YOUNG people interested in a new direction packed out the very first apprenticeship fair to be held at Weymouth College.

They were joined by local business people who wished to find out more about taking on an apprentice.

Around 250 school students also visited yesterday afternoon and spoke to the 35 employers that exhibited – among them the Dorset Echo, the fair’s media partner.

It was organised in partnership with the Weymouth and Portland Chamber of Commerce and South Dorset MP Richard Drax.

Speaking to students and potential apprentices, Mr Drax said: “Young people can do anything they want to do.

“If you want to do something you can achieve it – my message to you is to go out there and grab every opportunity you can because life is very, very short.

“There are other choices for you besides A levels and university.”

Dorset businesses and services exhibiting included Sunseeker, the Hive Beach Cafe, FGP Precision Engineering, Dorset County Hospital and Portland Stone.

Lord Digby Jones, business ambassador at UK Trade and Investment, said he wanted to inspire business leaders to take on apprentices.

He said: “I’ve always believed passionately in apprenticeships.

“It’s a delight and a privilege to be here. We’re in a world where we need people with more skills.

“This is about matching young people who want an apprenticeship with people who will give them one.”

College principal Liz Myles welcomed guests to the fair.

She said: “I’m very pleased and proud to say that this region is leading the way in apprenticeships.

“The Dorset, Bournemouth and Poole region has the highest apprentice success rate in the country.”

On the hunt for an apprentice was Weymouth firm Heavenly Bump.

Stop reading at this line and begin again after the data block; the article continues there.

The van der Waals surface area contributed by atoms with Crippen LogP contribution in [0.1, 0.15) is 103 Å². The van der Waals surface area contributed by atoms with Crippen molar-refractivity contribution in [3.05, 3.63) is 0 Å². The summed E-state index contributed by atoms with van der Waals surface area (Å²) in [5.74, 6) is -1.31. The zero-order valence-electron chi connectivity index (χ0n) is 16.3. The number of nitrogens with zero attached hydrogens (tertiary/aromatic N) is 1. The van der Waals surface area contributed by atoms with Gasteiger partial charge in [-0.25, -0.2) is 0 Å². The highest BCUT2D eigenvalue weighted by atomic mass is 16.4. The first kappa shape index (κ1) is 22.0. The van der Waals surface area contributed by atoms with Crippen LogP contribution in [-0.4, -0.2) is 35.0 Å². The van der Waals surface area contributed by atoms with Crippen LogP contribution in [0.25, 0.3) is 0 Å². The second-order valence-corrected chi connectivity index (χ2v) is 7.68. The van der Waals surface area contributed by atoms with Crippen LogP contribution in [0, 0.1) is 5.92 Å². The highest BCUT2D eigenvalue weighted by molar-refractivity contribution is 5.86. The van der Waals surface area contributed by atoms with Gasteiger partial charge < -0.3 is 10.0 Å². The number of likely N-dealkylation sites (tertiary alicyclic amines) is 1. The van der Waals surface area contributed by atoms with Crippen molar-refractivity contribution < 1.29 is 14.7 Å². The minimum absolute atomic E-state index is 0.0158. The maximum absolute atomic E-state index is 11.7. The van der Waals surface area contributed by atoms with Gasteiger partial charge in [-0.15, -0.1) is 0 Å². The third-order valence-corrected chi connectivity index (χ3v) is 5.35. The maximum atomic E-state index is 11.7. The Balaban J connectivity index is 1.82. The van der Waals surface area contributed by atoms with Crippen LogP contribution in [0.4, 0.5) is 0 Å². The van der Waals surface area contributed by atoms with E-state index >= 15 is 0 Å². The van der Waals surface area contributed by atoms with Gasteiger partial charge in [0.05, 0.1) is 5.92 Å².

The maternity clothing company has gone from strength to strength since its owners set it up nearly four years ago and is set to sell its clothes through Next from April 7.

Exhibitor Amy-Kate Crane said the firm’s apprenticeship was a real opportunity for a young person.

“I don’t think many people know they can do an apprenticeship at a fashion business here in Weymouth.

“It’s a great opportunity to come and earn and learn at the same time,” she said.

Andy Steel, representing Future Physiques gym in Waverley Road, Weymouth, visited the fair to find out more about taking on apprentices at the gym.

He said: “I’m here to find out what the legalities are and what we can get out of it.

“Many young people want to be personal trainers and gym assistants and we can help them achieve this.”

Interest in apprenticeships

SCHOOL students interested in doing an apprenticeship spent the afternoon at the fair.

Robert Barrie, of All Saints School in Weymouth, said he was interested in finding out more about an apprenticeship, possibly with Sunseeker.

“My cousin works for a company that works with them and I’ve heard a lot about them.

“It’s local to Dorset and it’s a good local firm,” he said.

His classmate Alfie Carney said he thinks an apprenticeship would be a preferable option to A-levels.

“I’m interested in doing something with the air force or the army. I’m hoping to get inspired by the companies exhibiting today.”

Guido Dereumaux, also of the Weymouth school, said he was interested in engineering or architecture and was getting plenty of ideas from the fair.